<em>

  • Revision slug: Web/HTML/Element/em
  • Revision title: <em>
  • Revision id: 500235
  • Created:
  • Creator: kscarfone
  • Is current revision? No
  • Comment

Revision Content

Summary

The HTML <em> element (or HTML Emphasis Element) marks text that has stress emphasis. The <em> element can be nested, with each level of nesting indicating a greater degree of emphasis.

Usage Note: Typically this element is displayed in italic type. However, it should not be used simply to apply italic styling; use the CSS styling for that purpose. Use the {{HTMLElement("cite")}} element to mark the title of a work (book, play, song, etc.); it is also typically styled with italic type, but carries different meaning. Use the {{HTMLElement("strong")}} element to mark text that has greater importance than surrounding text.

Attributes

This element only includes the global attributes.

Example

The <em> element is often used to indicate an implicit or explicit contrast.

<p>
  In HTML 5, what was previously called <em>block-level</em> content is now called <em>flow</em> content.
</p>

Result

In HTML 5, what was previously called block-level content is now called flow content.

<i> vs. <em>

It is often confusing to new developers why there are so many elements to express emphasis on some text. <i> and <em> are perhaps one of the most common. Why use <em></em> vs <i></i>? They produce exactly the same result, right?

Not exactly. The visual result is, by default, the same - both tags render its content in italics. But the semantic meaning is different. The <em> tag represents stress emphasis of its contents, while the <i> tag represents text that is set off from the normal prose, such as the name of a movie or book, a foreign word, or when the text refers to the definition of a word instead of representing its semantic meaning.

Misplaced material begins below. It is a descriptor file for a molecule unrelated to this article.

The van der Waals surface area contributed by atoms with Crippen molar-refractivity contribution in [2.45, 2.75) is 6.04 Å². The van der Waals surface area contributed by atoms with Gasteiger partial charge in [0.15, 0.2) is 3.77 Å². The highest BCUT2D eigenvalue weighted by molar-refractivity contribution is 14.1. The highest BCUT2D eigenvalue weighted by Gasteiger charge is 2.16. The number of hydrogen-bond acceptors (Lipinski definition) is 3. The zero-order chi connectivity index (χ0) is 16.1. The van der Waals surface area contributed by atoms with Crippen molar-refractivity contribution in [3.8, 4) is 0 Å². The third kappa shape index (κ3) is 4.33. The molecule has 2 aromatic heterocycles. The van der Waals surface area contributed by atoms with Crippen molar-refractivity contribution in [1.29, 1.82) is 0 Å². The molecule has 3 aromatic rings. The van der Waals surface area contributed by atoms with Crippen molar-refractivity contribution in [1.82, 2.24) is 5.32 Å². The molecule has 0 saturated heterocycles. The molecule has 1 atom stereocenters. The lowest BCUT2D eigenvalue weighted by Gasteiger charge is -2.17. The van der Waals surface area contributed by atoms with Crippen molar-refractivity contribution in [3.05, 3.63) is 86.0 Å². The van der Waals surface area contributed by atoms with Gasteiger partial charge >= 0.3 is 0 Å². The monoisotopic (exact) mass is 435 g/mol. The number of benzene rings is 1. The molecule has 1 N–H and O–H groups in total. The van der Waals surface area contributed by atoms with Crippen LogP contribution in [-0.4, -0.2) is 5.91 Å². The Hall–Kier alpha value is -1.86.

An example for <em> could be: "Just do it already!", or: "We had to do something about it". A person or software reading the text would pronounce the words in italics with an emphasis.

An example for <i> could be: "The Queen Mary sailed last night". Here, there is no added emphasis or importance on the word "Queen Mary". It is merely indicated that the object in question is not a queen named Mary, but a ship named Queen Mary . Another example for <i> could be: "The word the is an article".

Specifications

Specification Status Comment
{{SpecName('HTML WHATWG', 'text-level-semantics.html#the-em-element', '<em>')}} {{Spec2('HTML WHATWG')}}  
{{SpecName('HTML5 W3C', 'text-level-semantics.html#the-em-element', '<em>')}} {{Spec2('HTML5 W3C')}}  
{{SpecName('HTML4.01', 'struct/text.html#h-9.2.1', '<em>')}} {{Spec2('HTML4.01')}}  

Browser compatibility

{{CompatibilityTable}}
Feature Chrome Firefox (Gecko) Internet Explorer Opera Safari (WebKit)
Basic support 1.0 {{CompatVersionUnknown}} {{CompatVersionUnknown}} {{CompatVersionUnknown}} {{CompatVersionUnknown}}
Feature Android Firefox Mobile (Gecko) IE Phone Opera Mobile Safari Mobile
Basic support {{CompatVersionUnknown}} {{CompatVersionUnknown}} {{CompatVersionUnknown}} {{CompatVersionUnknown}} {{CompatVersionUnknown}}

See also

  • {{HTMLElement("i")}}
{{HTMLRef}}

Revision Source

<h2 id="Summary">Summary</h2>
<p>The <strong>HTML <code>&lt;em&gt;</code> element</strong> (or <em>HTML Emphasis Element</em>) marks text that has stress emphasis. The <code>&lt;em&gt;</code> element can be nested, with each level of nesting indicating a greater degree of emphasis.</p>
<div class="note">
 <strong>Usage Note:</strong> Typically this element is displayed in italic type. However, it should not be used simply to apply italic styling; use the CSS styling for that purpose. Use the {{HTMLElement("cite")}} element to mark the title of a work (book, play, song, etc.); it is also typically styled with italic type, but carries different meaning. Use the {{HTMLElement("strong")}} element to mark text that has greater importance than surrounding text.</div>
<ul class="htmlelt">
 <li><dfn><a href="/en-US/docs/Web/HTML/Content_categories">Content categories</a></dfn> <a href="/en-US/docs/Web/HTML/Content_categories#Flow_content">Flow content</a>, <a href="/en-US/docs/Web/HTML/Content_categories#Phrasing_content">phrasing content</a>, palpable content</li>
 <li><dfn>Permitted content</dfn> <a href="/en-US/docs/Web/HTML/Content_categories#Phrasing_content">Phrasing content</a>.</li>